Did the defendant, by registering the word "Wheaties" as a trade-mark for a ready-to-eat cereal made of wheat, acquire the right to exclude the use of the words "Oaties" and "Quaker Oaties" by the plaintiff as an unregistered name under which it sought to market a ready-to-eat cereal made of oats? The names themselves suggest two different kinds of products. One suggests a product made of wheat, and the others a product made of oats. Obviously, the defendant would have no right to appropriate a generic name of one grain so as to preclude the use by someone else of the generic name of another grain. Has the defendant accomplished the result by adding the diminutive suffix "ies" to the name of the grain? We think not. The defendant could not appropriate either the generic word descriptive of the grain, or the mere suffix, or a combination of both, in such a maner as to exclude others from using the combination on a different grain. Dixi-Cola Laboratories v. Coca-Cola Co., 4 Cir., 117 F.2d 352, 358.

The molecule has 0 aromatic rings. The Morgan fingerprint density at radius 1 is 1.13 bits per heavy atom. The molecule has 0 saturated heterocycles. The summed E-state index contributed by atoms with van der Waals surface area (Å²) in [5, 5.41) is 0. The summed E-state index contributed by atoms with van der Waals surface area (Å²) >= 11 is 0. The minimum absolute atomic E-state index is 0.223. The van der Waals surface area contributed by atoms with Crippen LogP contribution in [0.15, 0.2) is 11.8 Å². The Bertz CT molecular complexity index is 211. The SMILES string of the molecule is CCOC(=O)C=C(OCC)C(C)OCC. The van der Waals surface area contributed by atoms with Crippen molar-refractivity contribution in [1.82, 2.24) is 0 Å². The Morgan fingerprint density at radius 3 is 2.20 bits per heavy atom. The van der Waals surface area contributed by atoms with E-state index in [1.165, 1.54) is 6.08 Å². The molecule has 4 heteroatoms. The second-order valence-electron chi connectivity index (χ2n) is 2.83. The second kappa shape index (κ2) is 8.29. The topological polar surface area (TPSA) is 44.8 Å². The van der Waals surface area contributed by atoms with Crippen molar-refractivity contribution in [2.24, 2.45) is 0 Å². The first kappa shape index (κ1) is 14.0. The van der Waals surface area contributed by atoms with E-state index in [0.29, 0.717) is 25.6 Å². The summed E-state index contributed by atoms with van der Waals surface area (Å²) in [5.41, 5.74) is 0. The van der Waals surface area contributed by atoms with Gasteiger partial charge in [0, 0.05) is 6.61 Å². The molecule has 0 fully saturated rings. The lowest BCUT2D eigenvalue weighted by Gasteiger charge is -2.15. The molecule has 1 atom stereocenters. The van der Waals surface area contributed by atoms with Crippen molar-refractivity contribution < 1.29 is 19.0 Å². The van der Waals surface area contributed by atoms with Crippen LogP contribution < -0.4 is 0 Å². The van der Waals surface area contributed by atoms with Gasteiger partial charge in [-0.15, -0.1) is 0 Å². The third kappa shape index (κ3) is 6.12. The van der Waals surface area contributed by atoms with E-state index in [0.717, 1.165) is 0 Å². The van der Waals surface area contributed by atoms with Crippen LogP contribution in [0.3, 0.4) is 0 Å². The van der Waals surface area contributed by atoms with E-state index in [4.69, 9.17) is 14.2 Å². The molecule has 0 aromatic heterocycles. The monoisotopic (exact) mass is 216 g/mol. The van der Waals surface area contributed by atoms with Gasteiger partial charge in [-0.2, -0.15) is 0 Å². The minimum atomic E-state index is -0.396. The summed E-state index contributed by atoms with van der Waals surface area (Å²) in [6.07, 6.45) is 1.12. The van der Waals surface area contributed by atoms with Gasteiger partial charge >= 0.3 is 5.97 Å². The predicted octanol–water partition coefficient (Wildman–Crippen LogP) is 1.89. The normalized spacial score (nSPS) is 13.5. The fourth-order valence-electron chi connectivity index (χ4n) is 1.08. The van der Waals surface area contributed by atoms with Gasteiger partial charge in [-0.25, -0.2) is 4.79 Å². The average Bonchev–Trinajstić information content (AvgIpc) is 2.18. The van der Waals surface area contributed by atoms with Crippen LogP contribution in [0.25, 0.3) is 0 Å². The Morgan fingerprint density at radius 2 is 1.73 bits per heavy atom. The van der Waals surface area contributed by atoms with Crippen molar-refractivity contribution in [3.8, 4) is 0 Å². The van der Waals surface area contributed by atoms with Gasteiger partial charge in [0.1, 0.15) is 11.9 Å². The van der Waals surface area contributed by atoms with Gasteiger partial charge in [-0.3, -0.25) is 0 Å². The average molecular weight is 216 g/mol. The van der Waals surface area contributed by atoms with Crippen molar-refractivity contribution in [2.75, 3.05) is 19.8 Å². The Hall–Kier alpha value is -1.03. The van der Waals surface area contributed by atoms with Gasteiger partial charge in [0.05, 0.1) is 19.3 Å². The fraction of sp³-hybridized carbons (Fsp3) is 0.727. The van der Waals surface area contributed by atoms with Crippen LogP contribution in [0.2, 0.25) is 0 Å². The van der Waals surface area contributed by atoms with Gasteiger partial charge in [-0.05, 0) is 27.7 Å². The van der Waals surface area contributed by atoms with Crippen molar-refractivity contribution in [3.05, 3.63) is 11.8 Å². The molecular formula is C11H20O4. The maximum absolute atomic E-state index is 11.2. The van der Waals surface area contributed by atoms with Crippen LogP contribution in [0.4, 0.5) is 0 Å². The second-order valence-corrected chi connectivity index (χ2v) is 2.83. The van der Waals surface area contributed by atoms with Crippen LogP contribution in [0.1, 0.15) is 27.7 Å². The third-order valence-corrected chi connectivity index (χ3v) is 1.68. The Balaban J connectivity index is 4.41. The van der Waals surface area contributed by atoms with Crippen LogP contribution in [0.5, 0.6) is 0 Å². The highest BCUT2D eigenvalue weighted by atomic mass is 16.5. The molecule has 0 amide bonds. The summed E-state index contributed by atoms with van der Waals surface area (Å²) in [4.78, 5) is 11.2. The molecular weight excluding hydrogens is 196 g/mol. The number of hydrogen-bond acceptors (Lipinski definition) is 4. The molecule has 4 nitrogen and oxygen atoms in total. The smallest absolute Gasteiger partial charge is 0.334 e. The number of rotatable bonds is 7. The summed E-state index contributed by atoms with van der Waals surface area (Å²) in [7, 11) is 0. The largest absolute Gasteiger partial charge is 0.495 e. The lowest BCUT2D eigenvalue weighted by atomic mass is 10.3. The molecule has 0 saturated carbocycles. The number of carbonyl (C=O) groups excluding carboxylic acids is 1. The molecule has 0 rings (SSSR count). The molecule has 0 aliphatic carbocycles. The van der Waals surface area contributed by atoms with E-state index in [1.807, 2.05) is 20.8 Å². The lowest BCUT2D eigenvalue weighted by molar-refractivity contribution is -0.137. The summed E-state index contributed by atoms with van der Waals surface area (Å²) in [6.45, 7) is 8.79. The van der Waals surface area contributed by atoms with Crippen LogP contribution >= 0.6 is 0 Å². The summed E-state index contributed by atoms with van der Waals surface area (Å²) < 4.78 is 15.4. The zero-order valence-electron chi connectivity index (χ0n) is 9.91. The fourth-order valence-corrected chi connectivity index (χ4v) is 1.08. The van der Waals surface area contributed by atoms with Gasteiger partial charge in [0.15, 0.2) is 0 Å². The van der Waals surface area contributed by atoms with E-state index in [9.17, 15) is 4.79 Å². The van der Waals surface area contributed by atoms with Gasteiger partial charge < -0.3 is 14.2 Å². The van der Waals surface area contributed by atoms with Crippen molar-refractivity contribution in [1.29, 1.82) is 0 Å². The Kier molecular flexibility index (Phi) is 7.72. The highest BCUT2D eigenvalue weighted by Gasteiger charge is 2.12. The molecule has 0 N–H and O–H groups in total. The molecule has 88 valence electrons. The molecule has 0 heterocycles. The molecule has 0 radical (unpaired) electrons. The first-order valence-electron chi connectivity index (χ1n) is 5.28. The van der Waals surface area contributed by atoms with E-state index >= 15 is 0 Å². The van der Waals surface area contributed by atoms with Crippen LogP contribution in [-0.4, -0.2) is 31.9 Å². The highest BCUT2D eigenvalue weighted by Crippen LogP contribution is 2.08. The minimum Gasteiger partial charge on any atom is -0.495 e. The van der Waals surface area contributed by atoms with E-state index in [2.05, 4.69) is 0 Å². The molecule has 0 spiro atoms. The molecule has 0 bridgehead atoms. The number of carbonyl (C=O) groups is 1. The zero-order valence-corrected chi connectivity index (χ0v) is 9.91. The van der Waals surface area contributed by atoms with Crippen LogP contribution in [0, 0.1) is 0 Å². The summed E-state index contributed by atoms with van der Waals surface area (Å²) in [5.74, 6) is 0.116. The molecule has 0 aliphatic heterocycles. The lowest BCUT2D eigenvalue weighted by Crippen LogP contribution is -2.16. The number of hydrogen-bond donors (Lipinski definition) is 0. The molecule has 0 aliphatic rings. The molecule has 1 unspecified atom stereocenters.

Furthermore, we think the defendant, as the owner of the registered trademark "Wheaties," should not be heard to deny the right of the plaintiff to use the words "Oaties" and "Quaker Oaties" to describe an oats product. If "Kornies" and "Maizies" are sufficiently distinct from "Wheaties" to authorize the defendant to have the words "Kornies" and "Maizies" registered as trade-marks for cereals made out of corn, then we see no reason why the plaintiff may not claim the name "Oaties" to be sufficiently descriptive to use on a product of oats which it manufactures. If General Mills, a long-time dealer in wheat products, can make a trade-mark out of the word "Wheaties," there is no reason why Quaker Oats, which has been marketing oats products longer than the defendant has wheat products, can not use the word "oats" plus "ies" to designate an oats product. The one does not infringe the other.